Later, in 2008, I was gratified to see candidate Barack Obama run on a promise of reversing the executive overreach in the GWB administration and returning the United States to core constitutional principles:
"I taught constitutional law for ten years. I take the constitution very seriously. The biggest problem that we're facing right now has to do with George Bush trying to bring more and more power into the executive branch and not go through Congress at all, and that's what I intend to reverse when I'm president of the United States of America." - Sen  Barack Obama - Townhall in Lancaster, PA, March 31, 2008
But I digress. Lets return to what the ACLU has to say about our President's overreach:
"... there is a very real danger that the administration will enshrine permanently within the law policies and practices that were widely considered extreme and unlawful during previous administrations. There is a real danger, in other words, that the administration will preside over the creation of a "new normal."
Oh wait. My bad. That paraphrased quote was from the 2010 ACLU Report "Establishing a New Normal" documenting the Obama administration extending, expanding and institutionalizing the executive branch overreach of the Bush/Cheney administration. The ACLU fears were borne out with later revelations of the Obama administration's widespread warrantless surveillance, continuing indefinite detentions, Presidential ordered drone kills, and of course Obama's infamous "phone and pen" executive orders on climate, immigration policy and the ever expanding regulations by presidential fiat.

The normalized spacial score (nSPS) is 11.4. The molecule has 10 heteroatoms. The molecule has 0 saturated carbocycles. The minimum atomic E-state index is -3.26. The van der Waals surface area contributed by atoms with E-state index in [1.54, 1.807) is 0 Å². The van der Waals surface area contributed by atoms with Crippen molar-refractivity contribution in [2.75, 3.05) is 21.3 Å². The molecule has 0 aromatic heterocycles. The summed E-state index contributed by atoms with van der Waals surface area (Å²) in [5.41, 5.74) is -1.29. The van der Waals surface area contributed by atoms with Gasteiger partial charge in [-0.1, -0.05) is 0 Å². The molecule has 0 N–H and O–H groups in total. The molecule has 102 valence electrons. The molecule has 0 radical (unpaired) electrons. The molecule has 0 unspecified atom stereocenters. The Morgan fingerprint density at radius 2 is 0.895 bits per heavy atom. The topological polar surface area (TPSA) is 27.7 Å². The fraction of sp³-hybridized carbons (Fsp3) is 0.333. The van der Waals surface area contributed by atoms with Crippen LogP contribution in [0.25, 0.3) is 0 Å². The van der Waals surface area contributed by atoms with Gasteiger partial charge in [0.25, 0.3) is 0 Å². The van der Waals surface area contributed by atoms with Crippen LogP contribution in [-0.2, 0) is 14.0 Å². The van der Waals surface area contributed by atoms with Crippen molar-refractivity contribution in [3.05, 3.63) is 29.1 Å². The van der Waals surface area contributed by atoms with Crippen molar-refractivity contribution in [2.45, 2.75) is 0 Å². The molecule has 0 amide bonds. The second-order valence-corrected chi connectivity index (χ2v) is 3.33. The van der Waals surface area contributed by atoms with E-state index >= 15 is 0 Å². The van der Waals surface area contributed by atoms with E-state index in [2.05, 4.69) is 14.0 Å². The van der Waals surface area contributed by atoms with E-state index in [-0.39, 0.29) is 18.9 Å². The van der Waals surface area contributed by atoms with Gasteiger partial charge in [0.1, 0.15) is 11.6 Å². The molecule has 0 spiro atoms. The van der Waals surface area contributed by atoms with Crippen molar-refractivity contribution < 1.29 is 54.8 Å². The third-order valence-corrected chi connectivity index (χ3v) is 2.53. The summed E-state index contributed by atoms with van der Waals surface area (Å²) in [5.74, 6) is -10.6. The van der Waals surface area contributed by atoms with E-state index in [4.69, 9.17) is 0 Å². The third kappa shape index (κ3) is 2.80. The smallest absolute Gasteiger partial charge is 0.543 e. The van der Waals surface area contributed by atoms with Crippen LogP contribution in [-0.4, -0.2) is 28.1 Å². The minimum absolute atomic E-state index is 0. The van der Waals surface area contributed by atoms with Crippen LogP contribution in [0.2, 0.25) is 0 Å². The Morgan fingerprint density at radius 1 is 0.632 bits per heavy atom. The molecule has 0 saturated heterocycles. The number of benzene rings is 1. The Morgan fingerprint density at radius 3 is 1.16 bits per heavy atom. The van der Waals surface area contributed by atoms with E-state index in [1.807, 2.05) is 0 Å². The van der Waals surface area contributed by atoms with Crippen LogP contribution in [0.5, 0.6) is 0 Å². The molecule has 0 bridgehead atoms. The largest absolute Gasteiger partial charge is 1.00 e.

The Cult of the Presidency
Abdication of congressional authority to the executive branch did not start with the last three administrations. It's part and parcel of a long term trend that has waxed and waned (mostly waxed) since the founding of the republic. It was Franklin Roosevelt that put the notion of POTUS as Cult Leader into high gear. Every president since has stood on the shoulders of previous executive power abusing giants. At least when FDR issued presidential edicts based on a National Emergency, there really was a national emergency (Great Depression, WWII). We also learned from FDR that even if there is a real national emergency, presidential orders can be misguided, racist,  immoral, unconstitutional and contradict American values.

Tuesday, February 05, 2019

State Of The Union - The Musical!
"Shall We Dance!" Edition

Donald Trump Nancy Pelosi Shall we dance

Welcome to the Dividist's annual coverage of the Presidential Address to Congress - aka State of the Union - The Musical!

In 2007, as a blogging toddler, the Dividist despaired at finding a unique approach to writing about the SOTU when so many other bloggers would be traversing the same ground. The answer came from Bob Woodward. In an on-line Washington Post forum the Dividist asked whether the SOTU had any real relevance. Woodward responded by saying it was "mostly theater."